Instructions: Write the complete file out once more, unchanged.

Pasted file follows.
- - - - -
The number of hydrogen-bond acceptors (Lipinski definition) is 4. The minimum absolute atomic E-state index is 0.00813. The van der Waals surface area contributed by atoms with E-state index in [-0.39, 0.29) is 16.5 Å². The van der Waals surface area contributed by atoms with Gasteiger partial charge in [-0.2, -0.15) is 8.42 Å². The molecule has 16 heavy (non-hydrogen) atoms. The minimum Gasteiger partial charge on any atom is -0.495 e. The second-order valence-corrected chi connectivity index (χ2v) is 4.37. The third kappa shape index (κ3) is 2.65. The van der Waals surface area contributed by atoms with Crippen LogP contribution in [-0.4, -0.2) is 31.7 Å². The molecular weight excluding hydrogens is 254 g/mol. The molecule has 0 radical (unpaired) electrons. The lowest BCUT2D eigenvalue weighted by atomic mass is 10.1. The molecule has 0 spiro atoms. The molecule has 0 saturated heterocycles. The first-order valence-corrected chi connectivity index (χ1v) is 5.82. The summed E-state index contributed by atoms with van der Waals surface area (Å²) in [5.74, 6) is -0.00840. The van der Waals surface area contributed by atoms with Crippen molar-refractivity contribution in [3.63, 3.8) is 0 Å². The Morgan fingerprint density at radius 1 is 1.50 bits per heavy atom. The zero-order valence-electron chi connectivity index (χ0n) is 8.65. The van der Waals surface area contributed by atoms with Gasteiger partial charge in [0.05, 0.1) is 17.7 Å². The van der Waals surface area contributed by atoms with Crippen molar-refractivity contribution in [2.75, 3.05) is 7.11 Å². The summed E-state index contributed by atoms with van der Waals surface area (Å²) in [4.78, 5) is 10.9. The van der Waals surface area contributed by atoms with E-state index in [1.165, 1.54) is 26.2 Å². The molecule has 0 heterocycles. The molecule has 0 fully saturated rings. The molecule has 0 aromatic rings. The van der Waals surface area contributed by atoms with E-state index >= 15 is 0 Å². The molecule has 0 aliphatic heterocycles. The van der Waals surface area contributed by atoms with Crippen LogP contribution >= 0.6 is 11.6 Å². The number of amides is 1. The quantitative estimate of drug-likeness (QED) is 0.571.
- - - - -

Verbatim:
The number of hydrogen-bond acceptors (Lipinski definition) is 4. The minimum absolute atomic E-state index is 0.00813. The van der Waals surface area contributed by atoms with E-state index in [-0.39, 0.29) is 16.5 Å². The van der Waals surface area contributed by atoms with Gasteiger partial charge in [-0.2, -0.15) is 8.42 Å². The molecule has 16 heavy (non-hydrogen) atoms. The minimum Gasteiger partial charge on any atom is -0.495 e. The second-order valence-corrected chi connectivity index (χ2v) is 4.37. The third kappa shape index (κ3) is 2.65. The van der Waals surface area contributed by atoms with Crippen LogP contribution in [-0.4, -0.2) is 31.7 Å². The molecular weight excluding hydrogens is 254 g/mol. The molecule has 0 radical (unpaired) electrons. The lowest BCUT2D eigenvalue weighted by atomic mass is 10.1. The molecule has 0 spiro atoms. The molecule has 0 saturated heterocycles. The first-order valence-corrected chi connectivity index (χ1v) is 5.82. The summed E-state index contributed by atoms with van der Waals surface area (Å²) in [5.74, 6) is -0.00840. The van der Waals surface area contributed by atoms with Crippen molar-refractivity contribution in [3.63, 3.8) is 0 Å². The Morgan fingerprint density at radius 1 is 1.50 bits per heavy atom. The zero-order valence-electron chi connectivity index (χ0n) is 8.65. The van der Waals surface area contributed by atoms with Gasteiger partial charge in [0.05, 0.1) is 17.7 Å². The van der Waals surface area contributed by atoms with Crippen molar-refractivity contribution in [2.75, 3.05) is 7.11 Å². The summed E-state index contributed by atoms with van der Waals surface area (Å²) in [4.78, 5) is 10.9. The van der Waals surface area contributed by atoms with E-state index in [1.165, 1.54) is 26.2 Å². The molecule has 0 heterocycles. The molecule has 0 fully saturated rings. The molecule has 0 aromatic rings. The van der Waals surface area contributed by atoms with E-state index >= 15 is 0 Å². The molecule has 0 aliphatic heterocycles. The van der Waals surface area contributed by atoms with Crippen LogP contribution >= 0.6 is 11.6 Å². The number of amides is 1. The quantitative estimate of drug-likeness (QED) is 0.571.